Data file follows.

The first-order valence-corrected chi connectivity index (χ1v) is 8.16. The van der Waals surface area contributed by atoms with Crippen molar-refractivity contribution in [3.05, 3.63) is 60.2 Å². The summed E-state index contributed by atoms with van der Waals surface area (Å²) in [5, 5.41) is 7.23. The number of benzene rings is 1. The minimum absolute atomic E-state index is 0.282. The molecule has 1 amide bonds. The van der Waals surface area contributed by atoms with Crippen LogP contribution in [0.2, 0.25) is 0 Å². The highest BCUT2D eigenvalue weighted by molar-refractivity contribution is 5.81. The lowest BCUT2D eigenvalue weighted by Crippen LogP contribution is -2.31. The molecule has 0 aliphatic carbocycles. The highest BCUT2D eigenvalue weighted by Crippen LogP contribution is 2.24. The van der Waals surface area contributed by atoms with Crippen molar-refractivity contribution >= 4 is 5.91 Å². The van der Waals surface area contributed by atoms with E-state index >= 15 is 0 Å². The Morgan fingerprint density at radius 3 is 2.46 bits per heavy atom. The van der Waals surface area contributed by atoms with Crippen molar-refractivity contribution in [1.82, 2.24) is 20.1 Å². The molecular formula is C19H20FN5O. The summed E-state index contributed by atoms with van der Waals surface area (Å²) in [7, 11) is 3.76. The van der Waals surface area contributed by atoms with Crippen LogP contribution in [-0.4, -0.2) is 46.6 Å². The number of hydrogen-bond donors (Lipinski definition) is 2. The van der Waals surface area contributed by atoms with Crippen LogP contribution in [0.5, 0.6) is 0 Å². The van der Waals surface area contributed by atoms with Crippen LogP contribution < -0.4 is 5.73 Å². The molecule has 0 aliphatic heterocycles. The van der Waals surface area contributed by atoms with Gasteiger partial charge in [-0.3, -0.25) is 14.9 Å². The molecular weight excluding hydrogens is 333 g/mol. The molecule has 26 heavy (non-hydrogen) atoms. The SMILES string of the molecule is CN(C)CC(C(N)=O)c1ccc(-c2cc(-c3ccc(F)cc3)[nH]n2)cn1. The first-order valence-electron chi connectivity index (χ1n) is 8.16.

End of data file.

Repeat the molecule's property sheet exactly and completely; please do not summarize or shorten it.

The first-order valence-corrected chi connectivity index (χ1v) is 8.16. The van der Waals surface area contributed by atoms with Crippen molar-refractivity contribution in [3.05, 3.63) is 60.2 Å². The summed E-state index contributed by atoms with van der Waals surface area (Å²) in [5, 5.41) is 7.23. The number of benzene rings is 1. The minimum absolute atomic E-state index is 0.282. The molecule has 1 amide bonds. The van der Waals surface area contributed by atoms with Crippen LogP contribution in [0.2, 0.25) is 0 Å². The highest BCUT2D eigenvalue weighted by molar-refractivity contribution is 5.81. The lowest BCUT2D eigenvalue weighted by Crippen LogP contribution is -2.31. The molecule has 0 aliphatic carbocycles. The highest BCUT2D eigenvalue weighted by Crippen LogP contribution is 2.24. The van der Waals surface area contributed by atoms with Crippen molar-refractivity contribution >= 4 is 5.91 Å². The van der Waals surface area contributed by atoms with E-state index >= 15 is 0 Å². The Morgan fingerprint density at radius 3 is 2.46 bits per heavy atom. The van der Waals surface area contributed by atoms with Crippen molar-refractivity contribution in [1.82, 2.24) is 20.1 Å². The molecular formula is C19H20FN5O. The summed E-state index contributed by atoms with van der Waals surface area (Å²) in [7, 11) is 3.76. The van der Waals surface area contributed by atoms with Crippen LogP contribution in [-0.4, -0.2) is 46.6 Å². The number of hydrogen-bond donors (Lipinski definition) is 2. The van der Waals surface area contributed by atoms with Crippen LogP contribution in [0.5, 0.6) is 0 Å². The van der Waals surface area contributed by atoms with Crippen LogP contribution < -0.4 is 5.73 Å². The molecule has 0 aliphatic heterocycles. The van der Waals surface area contributed by atoms with Gasteiger partial charge in [-0.3, -0.25) is 14.9 Å². The molecular weight excluding hydrogens is 333 g/mol. The molecule has 26 heavy (non-hydrogen) atoms. The SMILES string of the molecule is CN(C)CC(C(N)=O)c1ccc(-c2cc(-c3ccc(F)cc3)[nH]n2)cn1. The first-order valence-electron chi connectivity index (χ1n) is 8.16.